THE Flintshire Banksy is back.

After a quiet spell the elusive artist has once again been leaving his mark across the county.

And the mystery figure, who signs his work Random, has developed his style – injecting a blast of colour into his distinctive black and white portraits.

Dog walker Jason Tebble, from Brook Road in Shotton, spotted two of the unique designs when he was out walking his dogs.

The first, dubbed ‘The Merchant Seaman’, has been printed on a green buoy in the car park and boat loading area in Dock Road.

The second image, ‘The Steelworker’, is on an old metal box on the River Dee cycle path – directly opposite the old Corus building.

Mr Tebble, 39, said: “I have been following his work for ages, ever since I saw the old miner at the power station roundabout.

“I then started following him in the Leader because I’m fascinated by it.

“I hadn’t seen anything for ages and I was only wondering the other week what’s happened to him, or her, and then I saw these two.”

The occupational hygiene technician for Airbus likes his colourful new style.

“I did like the old ones as well, but these are great,” he said.

“They are more colourful and a lot more detailed.

“I love how he has really managed to capture the steelworker. It actually looks exactly like what I would imagine a steelworker to look like.”

Random’s work first started appearing across the Deeside area last summer.

His masterpieces include a black and white portrait of an old miner that appeared on the old B&Q building in Queensferry and soon after an image of Father Christmas appeared alongside it.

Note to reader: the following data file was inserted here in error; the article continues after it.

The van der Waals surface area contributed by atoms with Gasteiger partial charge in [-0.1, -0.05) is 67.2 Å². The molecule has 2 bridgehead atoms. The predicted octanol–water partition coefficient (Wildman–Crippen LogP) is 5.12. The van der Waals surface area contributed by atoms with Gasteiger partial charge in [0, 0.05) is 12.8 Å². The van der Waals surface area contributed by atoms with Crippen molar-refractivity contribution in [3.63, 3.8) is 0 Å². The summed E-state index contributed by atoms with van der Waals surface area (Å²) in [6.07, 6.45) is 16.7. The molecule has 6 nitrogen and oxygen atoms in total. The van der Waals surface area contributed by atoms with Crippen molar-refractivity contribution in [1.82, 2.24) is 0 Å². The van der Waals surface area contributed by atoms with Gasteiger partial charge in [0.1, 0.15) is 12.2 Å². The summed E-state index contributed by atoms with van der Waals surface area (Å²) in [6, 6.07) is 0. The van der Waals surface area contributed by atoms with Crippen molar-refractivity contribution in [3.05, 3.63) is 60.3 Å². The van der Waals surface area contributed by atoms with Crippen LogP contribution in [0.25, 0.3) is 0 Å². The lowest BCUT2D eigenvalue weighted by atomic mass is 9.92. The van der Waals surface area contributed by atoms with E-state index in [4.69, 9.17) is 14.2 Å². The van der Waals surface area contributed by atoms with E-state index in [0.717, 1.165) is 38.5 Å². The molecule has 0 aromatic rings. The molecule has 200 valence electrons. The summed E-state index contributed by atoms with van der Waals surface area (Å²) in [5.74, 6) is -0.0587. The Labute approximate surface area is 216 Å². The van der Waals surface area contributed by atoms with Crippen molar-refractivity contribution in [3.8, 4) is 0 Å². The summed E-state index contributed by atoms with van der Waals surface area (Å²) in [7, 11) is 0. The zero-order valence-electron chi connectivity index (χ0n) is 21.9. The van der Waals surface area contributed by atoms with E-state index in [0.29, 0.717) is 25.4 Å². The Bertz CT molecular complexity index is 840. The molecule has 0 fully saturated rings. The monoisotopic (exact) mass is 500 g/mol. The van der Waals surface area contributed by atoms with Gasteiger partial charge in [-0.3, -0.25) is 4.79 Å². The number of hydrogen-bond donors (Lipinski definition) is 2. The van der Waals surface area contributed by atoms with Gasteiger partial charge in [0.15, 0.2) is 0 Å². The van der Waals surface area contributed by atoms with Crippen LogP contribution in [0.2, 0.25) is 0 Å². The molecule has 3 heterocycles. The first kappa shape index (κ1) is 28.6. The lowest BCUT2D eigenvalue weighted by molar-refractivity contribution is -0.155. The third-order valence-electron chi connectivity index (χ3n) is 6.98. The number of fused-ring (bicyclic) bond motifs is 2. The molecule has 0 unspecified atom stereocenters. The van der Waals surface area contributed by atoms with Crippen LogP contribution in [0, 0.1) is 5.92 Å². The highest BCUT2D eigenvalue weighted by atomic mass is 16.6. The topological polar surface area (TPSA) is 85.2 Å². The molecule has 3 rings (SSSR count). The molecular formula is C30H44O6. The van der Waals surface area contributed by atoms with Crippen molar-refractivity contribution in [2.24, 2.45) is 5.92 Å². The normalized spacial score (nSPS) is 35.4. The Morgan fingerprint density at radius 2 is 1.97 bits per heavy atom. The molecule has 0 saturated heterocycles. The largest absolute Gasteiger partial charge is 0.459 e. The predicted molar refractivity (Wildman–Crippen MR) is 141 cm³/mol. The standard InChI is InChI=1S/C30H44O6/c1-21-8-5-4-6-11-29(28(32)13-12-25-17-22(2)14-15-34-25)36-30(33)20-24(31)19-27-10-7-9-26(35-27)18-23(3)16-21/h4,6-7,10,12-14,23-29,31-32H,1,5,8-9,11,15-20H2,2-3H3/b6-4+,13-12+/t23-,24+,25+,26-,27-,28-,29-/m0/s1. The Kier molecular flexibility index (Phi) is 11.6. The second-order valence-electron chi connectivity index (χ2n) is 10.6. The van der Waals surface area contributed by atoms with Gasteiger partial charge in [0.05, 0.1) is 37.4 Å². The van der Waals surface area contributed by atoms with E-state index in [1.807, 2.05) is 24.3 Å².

Opinion is divided as to whether the pictures are in fact graffiti, but Mr Tebble is not of that opinion.

He said: “It is definitely not graffiti.

“They really brighten up and enhance the area and are not unsightly at all.

“I love the fact every time you go out there’s always the chance you might spot one.

“I have always liked the real Banksy so I think it’s great that there’s now a Flintshire Banksy.”

The artist’s identity remains shrouded in mystery.

Earlier this year a collection of his work went on display at Bluecoat Books in Chester, but even gallery staff had no clue who he was.

Art experts from Deeside College have been examining his latest offerings.

Lecturer Richard Dunn said: “The technique he uses to create these images is via a series of stencils and spray paint, giving a photocopied nature to the artwork.

“The use of intricate stencils helps to minimise time – thus not getting caught – and allows over-spraying of different colours.

“He creates intricate and subtle portraits of ordinary people in ordinary places. “The recent works seem to rely on visual imagery based on traditional iconography to put forward a political or social theme relevant to the area.

“Local landmarks become a canvas or gallery allowing everyone access to his work.”

He added: “Is the artist trying to communicate directly with his viewers using a piece of graffiti, making it edgy and counter-cultural, or witty and technically skilled?

“The Banksy of Flintshire reignites the question of whether it is street culture or vandalism pure and simple.”

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